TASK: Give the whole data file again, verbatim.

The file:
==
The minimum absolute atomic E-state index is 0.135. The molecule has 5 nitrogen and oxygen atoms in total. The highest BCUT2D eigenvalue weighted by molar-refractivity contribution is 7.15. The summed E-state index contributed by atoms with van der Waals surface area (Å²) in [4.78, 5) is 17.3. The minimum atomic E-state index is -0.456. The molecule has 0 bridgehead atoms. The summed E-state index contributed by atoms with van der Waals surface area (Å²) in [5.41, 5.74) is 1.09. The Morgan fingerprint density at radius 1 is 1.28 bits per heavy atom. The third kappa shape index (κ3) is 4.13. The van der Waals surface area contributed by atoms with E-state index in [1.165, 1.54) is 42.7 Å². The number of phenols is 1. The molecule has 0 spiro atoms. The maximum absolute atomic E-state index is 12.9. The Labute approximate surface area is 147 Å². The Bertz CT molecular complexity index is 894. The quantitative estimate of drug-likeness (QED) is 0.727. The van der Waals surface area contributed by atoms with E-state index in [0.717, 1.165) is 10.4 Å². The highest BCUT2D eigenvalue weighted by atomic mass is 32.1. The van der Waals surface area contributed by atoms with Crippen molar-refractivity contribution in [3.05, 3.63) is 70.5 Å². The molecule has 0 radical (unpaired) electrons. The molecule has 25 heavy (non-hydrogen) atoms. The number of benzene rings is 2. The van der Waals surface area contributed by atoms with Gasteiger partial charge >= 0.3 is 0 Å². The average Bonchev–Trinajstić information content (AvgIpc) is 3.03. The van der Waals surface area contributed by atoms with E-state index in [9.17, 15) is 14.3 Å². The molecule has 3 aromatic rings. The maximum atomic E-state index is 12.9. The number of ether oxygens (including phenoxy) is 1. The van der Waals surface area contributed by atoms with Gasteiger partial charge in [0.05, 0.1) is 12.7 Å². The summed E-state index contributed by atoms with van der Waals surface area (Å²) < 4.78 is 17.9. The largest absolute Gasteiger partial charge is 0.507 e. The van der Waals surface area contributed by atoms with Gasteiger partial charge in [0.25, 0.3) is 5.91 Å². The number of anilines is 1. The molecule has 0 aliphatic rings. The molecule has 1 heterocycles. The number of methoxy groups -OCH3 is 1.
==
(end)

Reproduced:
The minimum absolute atomic E-state index is 0.135. The molecule has 5 nitrogen and oxygen atoms in total. The highest BCUT2D eigenvalue weighted by molar-refractivity contribution is 7.15. The summed E-state index contributed by atoms with van der Waals surface area (Å²) in [4.78, 5) is 17.3. The minimum atomic E-state index is -0.456. The molecule has 0 bridgehead atoms. The summed E-state index contributed by atoms with van der Waals surface area (Å²) in [5.41, 5.74) is 1.09. The Morgan fingerprint density at radius 1 is 1.28 bits per heavy atom. The third kappa shape index (κ3) is 4.13. The van der Waals surface area contributed by atoms with E-state index in [1.165, 1.54) is 42.7 Å². The number of phenols is 1. The molecule has 0 spiro atoms. The maximum absolute atomic E-state index is 12.9. The Labute approximate surface area is 147 Å². The Bertz CT molecular complexity index is 894. The quantitative estimate of drug-likeness (QED) is 0.727. The van der Waals surface area contributed by atoms with E-state index in [0.717, 1.165) is 10.4 Å². The highest BCUT2D eigenvalue weighted by atomic mass is 32.1. The van der Waals surface area contributed by atoms with Crippen molar-refractivity contribution in [3.05, 3.63) is 70.5 Å². The molecule has 0 radical (unpaired) electrons. The molecule has 25 heavy (non-hydrogen) atoms. The number of benzene rings is 2. The van der Waals surface area contributed by atoms with Gasteiger partial charge >= 0.3 is 0 Å². The average Bonchev–Trinajstić information content (AvgIpc) is 3.03. The van der Waals surface area contributed by atoms with E-state index in [9.17, 15) is 14.3 Å². The molecule has 3 aromatic rings. The maximum atomic E-state index is 12.9. The number of ether oxygens (including phenoxy) is 1. The van der Waals surface area contributed by atoms with Gasteiger partial charge in [0.05, 0.1) is 12.7 Å². The summed E-state index contributed by atoms with van der Waals surface area (Å²) < 4.78 is 17.9. The largest absolute Gasteiger partial charge is 0.507 e. The van der Waals surface area contributed by atoms with Gasteiger partial charge in [0.25, 0.3) is 5.91 Å². The number of anilines is 1. The molecule has 0 aliphatic rings. The molecule has 1 heterocycles. The number of methoxy groups -OCH3 is 1.